Pakistan at UN asks for dialogue between Afghan government and Taliban to end the war

Pakistan at UN asks for dialogue between Afghan government and Taliban to end the war

NEW YORK - Pakistan on Tuesday called for support to a peace process between the Afghan government and the insurgency that could bring the war to a political end.

Speaking in the Security Council debate on Afghanistan, Pakistan’s Ambassador to the UN, Dr Maleeha Lodhi said that the UN secretary general has affirmed the strong international consensus that there was no military solution to the conflict in Afghanistan.

She also called upon the Taliban to shed violence and agree to resume talks in one or more negotiating formats. “An agreed de-escalation of the conflict and a negotiated settlement offers the best chance to end the suffering of the Afghan people and restore peace and tranquility within Afghanistan and the region,” Ambassador Lodhi said.

She reiterated what Prime Minister Shahid Khaqan Abbasi had stated in the General Assembly last week, “What Pakistan is not prepared to do is fight the Afghan war on Pakistan’s soil.”

"We cannot endorse any strategy that has repeatedly failed in the past and would only prolong and intensify the suffering of the people of Afghanistan as well further destabilise the entire region,” she added.

Ambassador Lodhi outlined three components of a strategy that she argued could restore peace in Afghanistan, namely, a coordinated effort to contain and defeat Islamic State and Al Qaeda and their associates, including the TTP, JUA, ETIM and IMU; a sustained dialogue between the Afghan government and insurgents willing to negotiate a peaceful settlement and effective measures to prevent cross border attacks by terrorists and militants from or to Afghanistan.

The fundamental sources of insecurity in Afghanistan lie inside and not outside, Ambassador Lodhi said and pointed out that the Afghan government would be better advised to focus more seriously on its persisting challenges and embark on a course correction.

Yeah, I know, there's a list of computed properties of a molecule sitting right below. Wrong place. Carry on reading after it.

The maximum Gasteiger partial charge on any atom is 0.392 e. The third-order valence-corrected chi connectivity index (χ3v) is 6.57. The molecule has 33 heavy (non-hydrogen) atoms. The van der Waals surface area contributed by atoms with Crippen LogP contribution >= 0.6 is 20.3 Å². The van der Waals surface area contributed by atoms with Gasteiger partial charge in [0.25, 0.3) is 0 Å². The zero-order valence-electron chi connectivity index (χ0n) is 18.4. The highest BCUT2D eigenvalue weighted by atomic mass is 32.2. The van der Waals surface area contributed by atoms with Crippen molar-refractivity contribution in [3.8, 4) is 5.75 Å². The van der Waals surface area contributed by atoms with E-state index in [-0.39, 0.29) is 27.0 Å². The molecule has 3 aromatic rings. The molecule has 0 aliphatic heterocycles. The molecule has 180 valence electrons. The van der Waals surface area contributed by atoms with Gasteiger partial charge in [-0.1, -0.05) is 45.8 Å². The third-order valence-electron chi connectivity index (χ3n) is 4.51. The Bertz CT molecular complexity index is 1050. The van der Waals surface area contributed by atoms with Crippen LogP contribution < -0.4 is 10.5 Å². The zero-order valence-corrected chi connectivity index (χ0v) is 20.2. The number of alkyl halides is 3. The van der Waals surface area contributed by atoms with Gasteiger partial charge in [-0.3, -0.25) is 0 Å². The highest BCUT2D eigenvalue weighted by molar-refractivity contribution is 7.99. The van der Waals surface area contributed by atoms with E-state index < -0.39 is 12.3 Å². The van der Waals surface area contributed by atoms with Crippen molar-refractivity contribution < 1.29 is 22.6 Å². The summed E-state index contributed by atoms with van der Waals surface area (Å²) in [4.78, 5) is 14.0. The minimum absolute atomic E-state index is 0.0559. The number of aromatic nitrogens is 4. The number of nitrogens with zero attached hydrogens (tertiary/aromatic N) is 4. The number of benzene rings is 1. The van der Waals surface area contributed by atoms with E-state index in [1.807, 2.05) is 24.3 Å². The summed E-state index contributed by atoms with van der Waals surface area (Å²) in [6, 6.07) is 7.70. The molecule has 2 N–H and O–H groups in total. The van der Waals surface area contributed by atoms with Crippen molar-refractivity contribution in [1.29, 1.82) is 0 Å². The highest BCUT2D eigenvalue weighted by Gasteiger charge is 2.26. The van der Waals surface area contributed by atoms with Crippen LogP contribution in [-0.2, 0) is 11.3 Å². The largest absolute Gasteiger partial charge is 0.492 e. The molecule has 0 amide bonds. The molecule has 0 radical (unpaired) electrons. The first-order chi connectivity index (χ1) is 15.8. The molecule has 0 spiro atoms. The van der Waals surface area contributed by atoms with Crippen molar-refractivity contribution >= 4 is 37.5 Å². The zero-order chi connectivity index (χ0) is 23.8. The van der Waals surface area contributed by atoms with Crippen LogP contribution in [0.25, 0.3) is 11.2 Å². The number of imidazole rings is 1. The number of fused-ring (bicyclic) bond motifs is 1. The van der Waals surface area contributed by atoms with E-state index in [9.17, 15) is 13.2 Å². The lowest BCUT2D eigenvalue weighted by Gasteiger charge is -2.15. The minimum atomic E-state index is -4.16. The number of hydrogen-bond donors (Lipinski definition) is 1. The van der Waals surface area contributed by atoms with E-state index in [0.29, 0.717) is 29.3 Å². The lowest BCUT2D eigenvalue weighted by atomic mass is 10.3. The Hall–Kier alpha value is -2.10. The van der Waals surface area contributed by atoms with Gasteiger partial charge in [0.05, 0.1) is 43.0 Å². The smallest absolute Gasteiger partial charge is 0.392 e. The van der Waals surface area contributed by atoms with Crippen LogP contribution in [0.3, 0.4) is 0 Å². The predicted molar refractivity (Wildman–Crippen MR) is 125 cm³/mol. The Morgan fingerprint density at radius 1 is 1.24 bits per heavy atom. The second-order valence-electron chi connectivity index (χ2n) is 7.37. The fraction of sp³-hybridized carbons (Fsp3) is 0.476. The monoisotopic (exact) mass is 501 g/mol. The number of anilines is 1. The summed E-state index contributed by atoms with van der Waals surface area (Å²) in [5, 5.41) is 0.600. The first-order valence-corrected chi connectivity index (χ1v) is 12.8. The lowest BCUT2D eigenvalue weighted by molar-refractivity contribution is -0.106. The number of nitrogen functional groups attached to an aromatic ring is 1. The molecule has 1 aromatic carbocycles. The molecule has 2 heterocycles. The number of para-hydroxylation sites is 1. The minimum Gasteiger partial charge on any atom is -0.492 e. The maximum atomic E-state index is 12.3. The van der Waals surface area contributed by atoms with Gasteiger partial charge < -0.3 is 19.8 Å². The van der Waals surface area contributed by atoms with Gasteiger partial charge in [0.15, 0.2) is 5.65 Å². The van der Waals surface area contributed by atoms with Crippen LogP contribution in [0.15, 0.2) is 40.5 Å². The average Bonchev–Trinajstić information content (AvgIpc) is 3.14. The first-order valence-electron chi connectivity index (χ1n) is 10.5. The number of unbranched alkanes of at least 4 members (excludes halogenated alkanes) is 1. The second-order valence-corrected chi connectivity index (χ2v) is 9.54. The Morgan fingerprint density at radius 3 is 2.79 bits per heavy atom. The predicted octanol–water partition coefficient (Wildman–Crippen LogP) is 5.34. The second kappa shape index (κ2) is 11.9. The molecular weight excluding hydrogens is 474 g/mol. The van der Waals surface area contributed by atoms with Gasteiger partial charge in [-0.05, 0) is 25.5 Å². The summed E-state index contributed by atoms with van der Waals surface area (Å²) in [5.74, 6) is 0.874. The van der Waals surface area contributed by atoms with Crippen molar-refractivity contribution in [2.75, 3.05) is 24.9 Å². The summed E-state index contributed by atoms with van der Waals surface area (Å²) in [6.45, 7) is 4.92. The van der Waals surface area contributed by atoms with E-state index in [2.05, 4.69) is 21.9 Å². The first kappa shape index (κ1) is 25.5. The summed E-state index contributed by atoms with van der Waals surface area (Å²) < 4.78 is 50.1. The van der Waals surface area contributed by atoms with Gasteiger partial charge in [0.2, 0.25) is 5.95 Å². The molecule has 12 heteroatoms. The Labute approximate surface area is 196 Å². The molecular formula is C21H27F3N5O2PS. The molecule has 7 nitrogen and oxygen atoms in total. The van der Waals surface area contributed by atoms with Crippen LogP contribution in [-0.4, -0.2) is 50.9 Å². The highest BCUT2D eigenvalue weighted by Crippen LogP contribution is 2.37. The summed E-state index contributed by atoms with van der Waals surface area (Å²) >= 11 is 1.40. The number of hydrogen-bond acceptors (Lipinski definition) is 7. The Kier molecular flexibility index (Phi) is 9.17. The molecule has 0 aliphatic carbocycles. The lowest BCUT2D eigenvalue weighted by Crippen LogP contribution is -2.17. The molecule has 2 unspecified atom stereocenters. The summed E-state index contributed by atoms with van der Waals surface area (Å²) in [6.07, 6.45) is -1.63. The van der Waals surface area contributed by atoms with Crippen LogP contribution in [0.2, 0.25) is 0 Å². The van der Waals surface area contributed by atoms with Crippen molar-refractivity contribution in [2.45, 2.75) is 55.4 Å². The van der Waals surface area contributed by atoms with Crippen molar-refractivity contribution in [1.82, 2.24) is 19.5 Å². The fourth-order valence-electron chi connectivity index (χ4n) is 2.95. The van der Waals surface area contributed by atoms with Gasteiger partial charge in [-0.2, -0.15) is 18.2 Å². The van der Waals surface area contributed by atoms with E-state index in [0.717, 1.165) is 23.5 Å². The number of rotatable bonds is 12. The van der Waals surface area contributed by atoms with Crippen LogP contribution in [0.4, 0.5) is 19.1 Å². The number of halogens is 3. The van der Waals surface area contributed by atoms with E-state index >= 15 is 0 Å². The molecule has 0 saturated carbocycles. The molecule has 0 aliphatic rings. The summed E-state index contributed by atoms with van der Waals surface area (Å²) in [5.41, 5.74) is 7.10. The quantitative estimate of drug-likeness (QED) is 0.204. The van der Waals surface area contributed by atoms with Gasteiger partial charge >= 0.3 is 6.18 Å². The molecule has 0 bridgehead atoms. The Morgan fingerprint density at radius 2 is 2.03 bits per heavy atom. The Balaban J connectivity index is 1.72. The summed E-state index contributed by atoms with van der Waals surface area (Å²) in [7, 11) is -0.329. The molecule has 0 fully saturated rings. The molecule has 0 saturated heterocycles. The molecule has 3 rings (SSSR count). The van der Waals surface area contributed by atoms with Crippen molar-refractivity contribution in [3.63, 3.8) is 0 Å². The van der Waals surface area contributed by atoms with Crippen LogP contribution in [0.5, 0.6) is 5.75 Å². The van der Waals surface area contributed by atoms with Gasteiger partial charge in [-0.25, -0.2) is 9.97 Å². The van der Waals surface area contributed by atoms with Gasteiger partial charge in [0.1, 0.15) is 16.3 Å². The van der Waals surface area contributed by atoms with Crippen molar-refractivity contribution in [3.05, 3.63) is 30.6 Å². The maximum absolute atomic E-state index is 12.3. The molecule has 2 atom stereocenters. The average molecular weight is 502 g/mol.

Ambassador Lodhi warned the council about Islamic State’s expanding reach in Afghanistan, including in Kunar and Nangarhar provinces and its increased influence in the northern and western provinces. “These are worrying signs for Afghan security and for regional stability,” she remarked.

She said that the more than 20 terrorist organisations operating from its soil has been acknowledged by Afghan government, including the Tehree-e-Taliban Pakistan and Jamaatul Ahrar. “These organizstions are conducting terrorist attacks inside Pakistan and pose a threat to Afghanistan's other neighbours,” she added.

Urging the Afghan government and coalition forces to take decisive action to eliminate terrorist safe havens in Afghanistan, she said that Pakistan continues to face terrorist attacks from across the Pakistan-Afghanistan border conducted by the TTP, JUA and ISIS-related groups.

Pakistan, she said, has supported all regional and international efforts to promote a peaceful settlement to the internal conflict in Afghanistan and added, “We will continue to do so.”

Ambassador Lodhi told the 15 member council that Pakistan has fought a successful war against terrorism. “Our military operations, involving over 200,000 troops, have crushed and eliminated terrorist groups in our frontier regions and our towns and cities. We have paid a heavy price: 27,000 civilians and soldiers have been martyred; 50,000 injured. Our economic losses are estimated at $120 billion.”

Pakistan expressed its commitment to extending all possible assistance to Afghan brothers and sisters, including by facilitating the transit of Afghanistan’s imports and exports through our ports, helping in construction of infrastructure projects through the utilisation of the $500 million commitment we made in Brussels and extending our assistance to the Afghan forces in securing their country.

Pakistan, Ambassador Lodhi said, has struggled together with the Afghan people to uphold their freedom from foreign occupation and intervention. “We strongly support Afghanistan's sovereignty. We strongly oppose its use in geo-political power games."

She concluded by commenting that while others can afford to orchestrate a proxy war to destabilise Afghanistan and its neighbours, for Pakistan a stable Afghanistan is vital for peace, stability and progress.

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